Monitor Computer Board Performance with our Streamer

on November 25 | by

device healthEver wanted to see how much of your little single board computer’s resources are being eaten up by your new robot?  Want to know which method is best for your board?  Is it time for your computer’s annual checkup?
Well, thanks to an amazing python library and Initial State’s data streamer, you can look at what your device is doing and when exactly it did it.
Python’s psutil advertises support for Linux, Windows, OS X, FreeBSD, Sun Solaris, and PyPy on 32-bit and 64-bit architectures.  This means that what we’re about to show you will work on any device that can run Python, has an OS listed above, and has access to the internet.  Just to give you an idea, that means your laptop, a Raspberry Pi, a BeagleBone Black, a PandaBoard, a MinnowBoard, a UDOO…the possibilities are endless*!
*not actually but you get my point
In order to use psutil, you need to download it first.  Just go into your terminal and enter:
sudo pip install psutil
It shouldn’t take but a minute or two, and now you’re ready to write your script!  If you haven’t already imported the Initial State streamer, click below to see a quick how-to!
data streaming icon
Now for the script.  If you’d like to see the whole thing for copy-pasting, click below!
software icon, code icon
We start by importing what we need: psutil, time, and the ISStreamer:
## Import psutil (which we just installed)
import psutil
## Import time for delays
import time
## Import the ISStreamer module
from ISStreamer.Streamer import Streamer
Next, we designate what we want our bucket to be called and where the data is going.  The buffer is an optional parameter that tells the API how many logs to collect before shipping to Initial State.  Setting it to 20 ensures that they ship at the same time. (This does not affect their timestamps, only if they appear in your visualization at the same time as each other.)
## Streamer constructor, this will create a bucket called Computer Performance
## you'll be able to see this name in your list of logs on
## your access_key is a secret and is specific to you, don't share it!
streamer =Streamer(bucket_name="Device Performance",access_key="[Your Access Key Here]",buffer_size=20)
This next part sets the sample rate and how many times we want it to run.  The streamer statement lets us know which sample it’s on.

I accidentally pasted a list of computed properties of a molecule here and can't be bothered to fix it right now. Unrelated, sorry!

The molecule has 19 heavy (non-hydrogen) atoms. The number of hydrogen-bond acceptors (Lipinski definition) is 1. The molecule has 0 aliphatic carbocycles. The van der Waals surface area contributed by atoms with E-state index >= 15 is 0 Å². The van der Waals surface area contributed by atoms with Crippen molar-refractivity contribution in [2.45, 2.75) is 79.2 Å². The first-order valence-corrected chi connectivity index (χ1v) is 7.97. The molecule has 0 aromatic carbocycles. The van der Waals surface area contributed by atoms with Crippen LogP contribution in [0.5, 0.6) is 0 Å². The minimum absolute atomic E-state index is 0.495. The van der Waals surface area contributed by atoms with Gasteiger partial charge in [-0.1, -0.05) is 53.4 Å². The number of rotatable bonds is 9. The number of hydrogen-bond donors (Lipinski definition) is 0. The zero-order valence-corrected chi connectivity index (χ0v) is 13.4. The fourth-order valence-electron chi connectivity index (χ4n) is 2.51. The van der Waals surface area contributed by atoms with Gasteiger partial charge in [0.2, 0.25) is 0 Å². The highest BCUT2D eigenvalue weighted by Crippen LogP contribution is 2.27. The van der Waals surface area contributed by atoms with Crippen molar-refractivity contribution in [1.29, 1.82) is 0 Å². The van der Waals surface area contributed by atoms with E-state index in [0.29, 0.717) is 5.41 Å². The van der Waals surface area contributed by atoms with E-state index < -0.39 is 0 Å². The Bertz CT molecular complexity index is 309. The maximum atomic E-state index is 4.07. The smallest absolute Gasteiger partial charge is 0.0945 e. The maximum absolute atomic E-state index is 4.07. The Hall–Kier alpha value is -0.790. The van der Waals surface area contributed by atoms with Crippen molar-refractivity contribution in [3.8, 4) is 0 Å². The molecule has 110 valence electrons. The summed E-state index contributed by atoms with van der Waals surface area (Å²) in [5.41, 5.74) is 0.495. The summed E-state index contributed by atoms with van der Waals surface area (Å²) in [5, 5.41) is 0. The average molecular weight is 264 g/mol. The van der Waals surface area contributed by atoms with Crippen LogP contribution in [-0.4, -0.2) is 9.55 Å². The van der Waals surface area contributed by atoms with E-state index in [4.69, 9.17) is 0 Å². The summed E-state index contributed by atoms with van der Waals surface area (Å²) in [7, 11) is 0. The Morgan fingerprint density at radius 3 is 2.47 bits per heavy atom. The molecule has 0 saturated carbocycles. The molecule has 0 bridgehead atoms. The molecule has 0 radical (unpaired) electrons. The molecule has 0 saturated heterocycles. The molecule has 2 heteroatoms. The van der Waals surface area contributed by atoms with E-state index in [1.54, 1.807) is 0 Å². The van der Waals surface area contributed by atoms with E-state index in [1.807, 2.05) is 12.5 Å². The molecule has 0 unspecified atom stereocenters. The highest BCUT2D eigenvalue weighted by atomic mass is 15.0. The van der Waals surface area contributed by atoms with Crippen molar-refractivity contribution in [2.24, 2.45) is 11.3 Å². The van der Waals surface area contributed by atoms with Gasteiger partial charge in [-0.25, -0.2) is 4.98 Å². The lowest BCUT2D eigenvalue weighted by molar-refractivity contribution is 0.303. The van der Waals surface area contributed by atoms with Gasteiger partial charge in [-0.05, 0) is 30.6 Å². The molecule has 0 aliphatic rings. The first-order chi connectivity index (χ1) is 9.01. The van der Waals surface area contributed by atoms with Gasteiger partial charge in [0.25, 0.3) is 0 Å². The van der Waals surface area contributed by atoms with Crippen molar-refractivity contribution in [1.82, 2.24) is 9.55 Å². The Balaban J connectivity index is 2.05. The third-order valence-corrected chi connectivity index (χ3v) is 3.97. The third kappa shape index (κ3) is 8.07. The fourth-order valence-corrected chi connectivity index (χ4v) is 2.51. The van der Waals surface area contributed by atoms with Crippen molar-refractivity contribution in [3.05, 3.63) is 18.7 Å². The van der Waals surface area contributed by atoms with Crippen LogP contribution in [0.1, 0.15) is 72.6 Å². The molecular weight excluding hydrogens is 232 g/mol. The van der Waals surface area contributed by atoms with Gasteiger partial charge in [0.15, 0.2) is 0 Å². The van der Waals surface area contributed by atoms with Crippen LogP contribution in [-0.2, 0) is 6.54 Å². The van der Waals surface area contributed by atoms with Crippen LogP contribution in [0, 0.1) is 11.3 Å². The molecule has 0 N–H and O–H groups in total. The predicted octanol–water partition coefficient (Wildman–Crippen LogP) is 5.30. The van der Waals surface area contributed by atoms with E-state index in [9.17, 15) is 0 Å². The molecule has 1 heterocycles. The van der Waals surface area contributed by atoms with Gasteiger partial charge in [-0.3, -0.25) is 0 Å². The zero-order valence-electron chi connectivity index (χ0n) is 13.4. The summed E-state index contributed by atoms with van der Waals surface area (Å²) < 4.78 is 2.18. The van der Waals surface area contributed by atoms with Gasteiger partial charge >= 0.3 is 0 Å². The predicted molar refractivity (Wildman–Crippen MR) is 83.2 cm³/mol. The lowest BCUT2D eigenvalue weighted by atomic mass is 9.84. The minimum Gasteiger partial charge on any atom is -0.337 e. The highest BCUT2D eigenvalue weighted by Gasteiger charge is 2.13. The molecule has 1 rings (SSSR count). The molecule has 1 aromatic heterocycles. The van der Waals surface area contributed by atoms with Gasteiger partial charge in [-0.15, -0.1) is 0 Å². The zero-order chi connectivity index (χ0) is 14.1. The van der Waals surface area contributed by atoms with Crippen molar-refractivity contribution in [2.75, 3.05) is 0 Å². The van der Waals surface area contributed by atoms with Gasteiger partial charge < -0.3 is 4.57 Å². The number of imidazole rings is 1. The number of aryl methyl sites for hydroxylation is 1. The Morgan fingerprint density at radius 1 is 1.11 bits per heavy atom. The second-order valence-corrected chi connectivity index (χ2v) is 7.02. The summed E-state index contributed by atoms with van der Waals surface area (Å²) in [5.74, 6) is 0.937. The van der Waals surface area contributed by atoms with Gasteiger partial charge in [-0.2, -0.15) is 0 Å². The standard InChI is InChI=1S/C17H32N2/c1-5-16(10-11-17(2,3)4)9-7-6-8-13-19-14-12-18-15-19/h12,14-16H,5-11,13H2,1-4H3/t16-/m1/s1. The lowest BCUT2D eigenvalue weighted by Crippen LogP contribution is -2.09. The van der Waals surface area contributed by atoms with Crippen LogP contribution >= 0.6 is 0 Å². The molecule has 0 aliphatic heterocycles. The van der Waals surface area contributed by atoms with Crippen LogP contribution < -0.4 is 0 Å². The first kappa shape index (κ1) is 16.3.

## We will run this systems check 1000 times with 0.1 seconds between each loop
## so it will take a little less than 2 minutes to run 

for x in range(1000):

	streamer.log("sample", x)
Then we start collecting information using psutil.  We assign names to psutil functions and then stream those values.  The first object, cpu_percent, only has one value associated with it, so the call to stream it looks like our normal format.  Once we get to cpu_percentsmemoryswap, and network, however, their psutil objects start having multiple values associated with them like memory used and memory free.  We can stream all of the values associated with a single object with a single line:  streamer.log_object([object]).  The key_prefix is optional, but allows you to give your own prefix to the various output values instead of using psutil’s default object name.
	# Get total CPU usage
	cpu_percent = psutil.cpu_percent()
	streamer.log("cpu_total", cpu_percent)

	# Get individual CPU usage
	cpu_percents = psutil.cpu_percent(percpu=True)
	streamer.log_object(cpu_percents, key_prefix="cpu")
	# Get the virtual memory usage
	memory = psutil.virtual_memory()
	streamer.log_object(memory, key_prefix="virtual_mem")
	# Get the swap memory usage
	swap = psutil.swap_memory()
	streamer.log_object(swap, key_prefix="swap_mem")

	# Get the network usage
	network = psutil.net_io_counters()
	streamer.log_object(network, key_prefix="net_io")

We can’t forget some sleep so the board doesn’t use all of its resources trying to run the loop!
Finally, safely close the streamer.
When I ran my new code on my Raspberry Pi, I got a graph that looked like this:
Screen Shot 2014-11-24 at 4.57.25 PM
As you can tell, some parameters are more interesting than others!  Did you know that you can hide parameters in Initial State by clicking on the name and pressing ‘delete’ on your keyboard?  Now that is much better!
 Screen Shot 2014-11-24 at 5.03.31 PM
Check out what my Mac looked like:
Mac Performance
Now go try this for yourself!

4 Responses

  1. […] layout! If you’d like an example script to type on your newly formatted keyboard, try our Performance Monitor – you can see how hard you’re making your little board work! » Raspberry […]

  2. […] at boot (though the Pi can’t handle too much!).  An interesting application would be running our monitoring script in the background while you use the Pi and seeing how much processing power your project […]

  3. […] looking at CPU performance while running a simple script.  You may have seen my previous post on monitoring the computer performance – I simply ran this script for a little bit before starting my “stress test” […]

  4. […] looking at CPU performance while running a simple script.  You may have seen my previous post on monitoring the computer performance – I simply ran this script for a little bit before starting my “stress test” […]

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